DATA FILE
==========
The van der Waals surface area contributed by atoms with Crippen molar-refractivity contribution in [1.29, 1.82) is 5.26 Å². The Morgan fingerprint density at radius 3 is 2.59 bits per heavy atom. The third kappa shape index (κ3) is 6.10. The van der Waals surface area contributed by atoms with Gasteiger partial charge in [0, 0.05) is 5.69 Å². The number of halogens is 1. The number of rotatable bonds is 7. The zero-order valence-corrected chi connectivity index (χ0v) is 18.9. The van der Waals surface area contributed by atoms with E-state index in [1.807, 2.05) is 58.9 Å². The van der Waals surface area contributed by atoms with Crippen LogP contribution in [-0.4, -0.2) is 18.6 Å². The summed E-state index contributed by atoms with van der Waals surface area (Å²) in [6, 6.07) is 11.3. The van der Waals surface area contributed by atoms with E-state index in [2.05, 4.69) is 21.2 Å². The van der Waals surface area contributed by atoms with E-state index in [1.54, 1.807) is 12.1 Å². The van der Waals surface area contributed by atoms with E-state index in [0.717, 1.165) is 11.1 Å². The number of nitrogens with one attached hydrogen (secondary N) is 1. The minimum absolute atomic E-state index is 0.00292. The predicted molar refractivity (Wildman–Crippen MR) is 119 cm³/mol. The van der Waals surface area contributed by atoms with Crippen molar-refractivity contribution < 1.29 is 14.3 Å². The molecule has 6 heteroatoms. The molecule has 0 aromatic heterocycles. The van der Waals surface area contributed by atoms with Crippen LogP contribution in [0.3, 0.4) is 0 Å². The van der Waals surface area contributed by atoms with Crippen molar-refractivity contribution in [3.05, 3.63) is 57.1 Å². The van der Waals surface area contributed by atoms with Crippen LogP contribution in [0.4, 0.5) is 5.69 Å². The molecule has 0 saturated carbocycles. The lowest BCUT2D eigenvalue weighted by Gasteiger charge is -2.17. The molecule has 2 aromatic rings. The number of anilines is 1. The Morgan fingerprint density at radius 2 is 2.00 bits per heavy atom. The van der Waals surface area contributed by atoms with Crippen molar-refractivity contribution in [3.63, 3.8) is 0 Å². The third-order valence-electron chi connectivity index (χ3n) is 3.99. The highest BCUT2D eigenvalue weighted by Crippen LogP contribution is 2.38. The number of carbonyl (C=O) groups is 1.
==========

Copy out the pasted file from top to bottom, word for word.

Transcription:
The van der Waals surface area contributed by atoms with Crippen molar-refractivity contribution in [1.29, 1.82) is 5.26 Å². The Morgan fingerprint density at radius 3 is 2.59 bits per heavy atom. The third kappa shape index (κ3) is 6.10. The van der Waals surface area contributed by atoms with Gasteiger partial charge in [0, 0.05) is 5.69 Å². The number of halogens is 1. The number of rotatable bonds is 7. The zero-order valence-corrected chi connectivity index (χ0v) is 18.9. The van der Waals surface area contributed by atoms with E-state index in [1.807, 2.05) is 58.9 Å². The van der Waals surface area contributed by atoms with Crippen LogP contribution in [-0.4, -0.2) is 18.6 Å². The summed E-state index contributed by atoms with van der Waals surface area (Å²) in [6, 6.07) is 11.3. The van der Waals surface area contributed by atoms with E-state index in [2.05, 4.69) is 21.2 Å². The van der Waals surface area contributed by atoms with E-state index in [1.54, 1.807) is 12.1 Å². The van der Waals surface area contributed by atoms with E-state index in [0.717, 1.165) is 11.1 Å². The number of nitrogens with one attached hydrogen (secondary N) is 1. The minimum absolute atomic E-state index is 0.00292. The predicted molar refractivity (Wildman–Crippen MR) is 119 cm³/mol. The van der Waals surface area contributed by atoms with Crippen molar-refractivity contribution < 1.29 is 14.3 Å². The molecule has 6 heteroatoms. The molecule has 0 aromatic heterocycles. The van der Waals surface area contributed by atoms with Crippen LogP contribution in [0.3, 0.4) is 0 Å². The van der Waals surface area contributed by atoms with Crippen molar-refractivity contribution in [3.05, 3.63) is 57.1 Å². The van der Waals surface area contributed by atoms with Crippen LogP contribution in [0.4, 0.5) is 5.69 Å². The molecule has 0 saturated carbocycles. The lowest BCUT2D eigenvalue weighted by Gasteiger charge is -2.17. The molecule has 2 aromatic rings. The number of anilines is 1. The Morgan fingerprint density at radius 2 is 2.00 bits per heavy atom. The van der Waals surface area contributed by atoms with Crippen molar-refractivity contribution in [3.63, 3.8) is 0 Å². The third-order valence-electron chi connectivity index (χ3n) is 3.99. The highest BCUT2D eigenvalue weighted by Crippen LogP contribution is 2.38. The number of carbonyl (C=O) groups is 1.